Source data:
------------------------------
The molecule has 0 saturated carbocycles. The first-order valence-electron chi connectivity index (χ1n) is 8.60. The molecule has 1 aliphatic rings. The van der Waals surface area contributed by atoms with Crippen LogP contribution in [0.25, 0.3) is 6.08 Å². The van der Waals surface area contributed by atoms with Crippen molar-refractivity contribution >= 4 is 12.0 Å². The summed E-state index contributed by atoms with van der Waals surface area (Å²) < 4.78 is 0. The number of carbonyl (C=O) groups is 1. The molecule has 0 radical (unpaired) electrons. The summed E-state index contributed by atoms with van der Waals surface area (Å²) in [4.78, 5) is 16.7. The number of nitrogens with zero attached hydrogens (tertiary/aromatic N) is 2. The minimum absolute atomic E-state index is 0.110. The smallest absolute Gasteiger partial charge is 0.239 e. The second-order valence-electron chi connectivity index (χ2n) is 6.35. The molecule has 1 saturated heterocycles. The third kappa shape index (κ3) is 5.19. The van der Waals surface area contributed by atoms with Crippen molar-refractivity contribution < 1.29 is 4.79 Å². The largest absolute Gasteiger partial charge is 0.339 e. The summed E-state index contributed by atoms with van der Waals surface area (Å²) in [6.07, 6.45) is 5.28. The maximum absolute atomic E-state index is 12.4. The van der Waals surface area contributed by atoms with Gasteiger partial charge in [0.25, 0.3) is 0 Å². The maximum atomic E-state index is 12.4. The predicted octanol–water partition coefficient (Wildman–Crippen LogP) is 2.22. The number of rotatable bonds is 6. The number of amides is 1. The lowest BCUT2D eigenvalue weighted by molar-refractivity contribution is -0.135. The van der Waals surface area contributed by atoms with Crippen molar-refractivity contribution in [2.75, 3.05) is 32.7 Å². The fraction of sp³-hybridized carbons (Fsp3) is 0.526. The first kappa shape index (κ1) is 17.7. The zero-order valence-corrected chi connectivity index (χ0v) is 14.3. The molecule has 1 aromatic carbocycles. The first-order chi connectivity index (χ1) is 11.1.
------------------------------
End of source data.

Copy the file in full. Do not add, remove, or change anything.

The molecule has 0 saturated carbocycles. The first-order valence-electron chi connectivity index (χ1n) is 8.60. The molecule has 1 aliphatic rings. The van der Waals surface area contributed by atoms with Crippen LogP contribution in [0.25, 0.3) is 6.08 Å². The van der Waals surface area contributed by atoms with Crippen molar-refractivity contribution >= 4 is 12.0 Å². The summed E-state index contributed by atoms with van der Waals surface area (Å²) < 4.78 is 0. The number of carbonyl (C=O) groups is 1. The molecule has 0 radical (unpaired) electrons. The summed E-state index contributed by atoms with van der Waals surface area (Å²) in [4.78, 5) is 16.7. The number of nitrogens with zero attached hydrogens (tertiary/aromatic N) is 2. The minimum absolute atomic E-state index is 0.110. The smallest absolute Gasteiger partial charge is 0.239 e. The second-order valence-electron chi connectivity index (χ2n) is 6.35. The molecule has 1 saturated heterocycles. The third kappa shape index (κ3) is 5.19. The van der Waals surface area contributed by atoms with Crippen molar-refractivity contribution < 1.29 is 4.79 Å². The largest absolute Gasteiger partial charge is 0.339 e. The summed E-state index contributed by atoms with van der Waals surface area (Å²) in [6.07, 6.45) is 5.28. The maximum absolute atomic E-state index is 12.4. The van der Waals surface area contributed by atoms with Gasteiger partial charge in [0.25, 0.3) is 0 Å². The maximum atomic E-state index is 12.4. The predicted octanol–water partition coefficient (Wildman–Crippen LogP) is 2.22. The number of rotatable bonds is 6. The number of amides is 1. The lowest BCUT2D eigenvalue weighted by molar-refractivity contribution is -0.135. The van der Waals surface area contributed by atoms with Crippen molar-refractivity contribution in [2.75, 3.05) is 32.7 Å². The fraction of sp³-hybridized carbons (Fsp3) is 0.526. The first kappa shape index (κ1) is 17.7. The zero-order valence-corrected chi connectivity index (χ0v) is 14.3. The molecule has 1 aromatic carbocycles. The first-order chi connectivity index (χ1) is 11.1.